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I wrote this essay because so many have asked about my impressions of Cuba. I spent only three weeks there and I was a foreigner, and my Spanish is not excellent. All of this is to say, I can only share my impressions which are necessarily incomplete. I will not be hurt if you decide to not read the whole thing, and I will not be bothered if you want to ask me more about parts of it. I wrote this just to try and avoid telling these stories repeatedly, and at the same time to try and answer what I anticipate to be people's questoins. Excuse the banner ads, that's what makes the website free. -s

Sloganeering.
Cuba is awash in government billboards and slogans. My favorite is ‘un mundo mejor es posible’: a better world is possible. Most praise the leaders, past and present, of the revolution, or have lofty hopes and visions for what the revolution will continue to deliver to the people. Some spoke of solidarity with Venezuela. Some praise the people, such as praising the farmers for feeding the people in agricultural areas. Some thumb noses at the U.S. or otherwise look to embarrass or expose the U.S. There was one billboard in Havana with a giant uncle Sam who couldn’t quite reach a defiant Cuba. And a nearby gruesome one with the military abuses by the U.S. military in an Iraqi prison.
The eeriest and most pervasive campaign is about the 5 ‘heroes’. These 5 men were Cuban spies in the U.S. and were caught and put in prison. From the Cuban perspective they were not given a fair trial, and did not deserve their fate since they were not agitating against the U.S. government, rather their mission was to infiltrate the Cuban-American community in Miami. It certainly would be in the interest of the Cuban government to keep tabs on the political force involved in the Bay of Pigs invasion and more recently the Elian Gonzalez fiasco. I have no idea personally who these five men were supposed to spy on, though it doesn’t surprise me terribly that caught spies from an ‘enemy’ nation ended up in jail. All I can tell you is you cannot escape these five when you are in Cuba. They are everywhere. I think I would probably recognize them if I saw them. For example most bus terminals featured their faces floating on a wall somewhere surrounding the word ‘volveran’: they will return. Somehow I doubt it. Modest monuments to these five fashioned out of pebbles were in evidence in even the most remote villages, typically outside of the local party headquarters.
One time I sat down to read a few copies of Granma. This is the official party newspaper. It is put out daily and available everywhere in the country. It is only a few pages, and it is the only newspaper I personally noticed anyone reading. More than half of the ink was devoted to the U.S. One article was about U.S. expenditures in the Iraq. One was about Bush not having authority to engage in domestic eavesdropping. There was a lengthy front-page story on the Cuban mafia (this refers to the politically connected members of the Miami Cuban-American community, and they are very anti-Castro), Bush family, Kennedy connection. There was some coverage to the recent election of Evo Morales (new Socialist Bolivian president). China also got some positive press and an American author who has written good things about Cuba and apparently was not cleared by the Bush administration for travel to Cuba for a book festival was covered. The rest of the international section was only a few paragraphs.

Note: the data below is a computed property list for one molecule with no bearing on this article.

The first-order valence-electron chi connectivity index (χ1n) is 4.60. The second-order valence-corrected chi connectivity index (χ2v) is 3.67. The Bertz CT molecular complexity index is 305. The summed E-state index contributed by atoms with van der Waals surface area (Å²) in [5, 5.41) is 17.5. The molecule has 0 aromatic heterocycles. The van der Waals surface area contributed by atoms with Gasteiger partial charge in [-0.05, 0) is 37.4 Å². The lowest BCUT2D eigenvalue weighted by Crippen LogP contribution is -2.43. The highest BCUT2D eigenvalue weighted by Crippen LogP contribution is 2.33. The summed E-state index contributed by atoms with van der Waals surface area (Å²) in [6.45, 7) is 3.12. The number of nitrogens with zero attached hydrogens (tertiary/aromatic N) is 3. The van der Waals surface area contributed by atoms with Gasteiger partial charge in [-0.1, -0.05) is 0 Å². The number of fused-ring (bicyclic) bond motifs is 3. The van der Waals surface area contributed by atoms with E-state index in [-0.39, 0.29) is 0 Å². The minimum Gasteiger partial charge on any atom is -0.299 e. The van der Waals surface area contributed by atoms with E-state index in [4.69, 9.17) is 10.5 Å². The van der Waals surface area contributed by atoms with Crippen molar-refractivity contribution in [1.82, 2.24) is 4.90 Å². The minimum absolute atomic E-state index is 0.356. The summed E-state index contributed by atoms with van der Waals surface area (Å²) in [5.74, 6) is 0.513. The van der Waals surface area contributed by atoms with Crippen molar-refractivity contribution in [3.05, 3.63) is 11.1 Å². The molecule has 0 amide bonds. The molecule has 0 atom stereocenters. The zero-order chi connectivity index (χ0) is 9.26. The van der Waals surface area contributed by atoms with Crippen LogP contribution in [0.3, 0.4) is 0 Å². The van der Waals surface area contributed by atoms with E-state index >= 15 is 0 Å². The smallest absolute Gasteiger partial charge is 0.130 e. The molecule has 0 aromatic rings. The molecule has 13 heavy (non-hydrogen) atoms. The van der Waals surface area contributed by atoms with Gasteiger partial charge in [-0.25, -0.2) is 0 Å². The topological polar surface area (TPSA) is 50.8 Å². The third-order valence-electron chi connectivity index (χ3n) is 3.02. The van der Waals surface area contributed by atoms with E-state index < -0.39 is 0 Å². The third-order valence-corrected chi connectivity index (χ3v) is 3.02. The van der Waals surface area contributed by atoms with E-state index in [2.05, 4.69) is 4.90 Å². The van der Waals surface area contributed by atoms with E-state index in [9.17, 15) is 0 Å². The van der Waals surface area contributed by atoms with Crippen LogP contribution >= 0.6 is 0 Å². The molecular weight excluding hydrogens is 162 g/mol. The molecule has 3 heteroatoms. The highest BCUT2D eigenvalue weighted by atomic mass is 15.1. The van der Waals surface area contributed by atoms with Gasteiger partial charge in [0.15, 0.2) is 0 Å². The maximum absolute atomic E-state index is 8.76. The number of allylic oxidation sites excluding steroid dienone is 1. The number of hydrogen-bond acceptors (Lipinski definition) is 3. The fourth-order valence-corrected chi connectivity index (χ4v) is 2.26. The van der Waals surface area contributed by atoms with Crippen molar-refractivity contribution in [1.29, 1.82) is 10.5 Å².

Political freedom.
I have heard that Cubans are not free to dissent, that they do not speak out against their government because they are afraid. I don’t know if this is true, I can only share the impressions I got during my short trip. Several times Cubans, after only knowing me for a few minutes, told me things they did not like about their government. A mother in Los Cabanos told us the bureaucracy was unimaginable. A young man in Cienfuegos told me that the government did not understand what the people wanted (cheap TV’s, free press). A middle-aged woman in Havana told me she wishes travel were freer so she could visit her daughter in Florida. None of these people seemed to be looking over their shoulder or afraid that someone might overhear and turn them in. There wasn’t that palpable police-state feel of Syria, where cheesy identical posters of government leaders are plastered in every shop, for fear that lack of one might signal subversive views. So, if there is a fear of expressing dissident views in Cuba, it is not so pervasive that Cubans are afraid to speak their mind to a stranger. I cannot speak to the important topic of freedom to oppose the government, my understanding is that it is not tolerated.
When I went to Cuba I was under the impression that the government jailed political dissidents. I got that impression from the publicized incident in 2003 in which over 75 people were jailed in Cuba, some of whom remain in jail. Amnesty International championed their cause referring to them as political prisoners and opposition journalists. I can remember sitting in my home in Montana and typing up a letter to Fidel Castro in Spanish in response to Amnesty’s campaign.
I have now heard from more than one source that these ‘journalists’ were all in the pay of the U.S. government and were actively working against the Cuban government. It would certainly not be the first time that the U.S. government tried to influence a government in Latin America, and if that is the case I don’t think Cuba’s response is much different from how most governments would respond in a similar situation.

The Believers.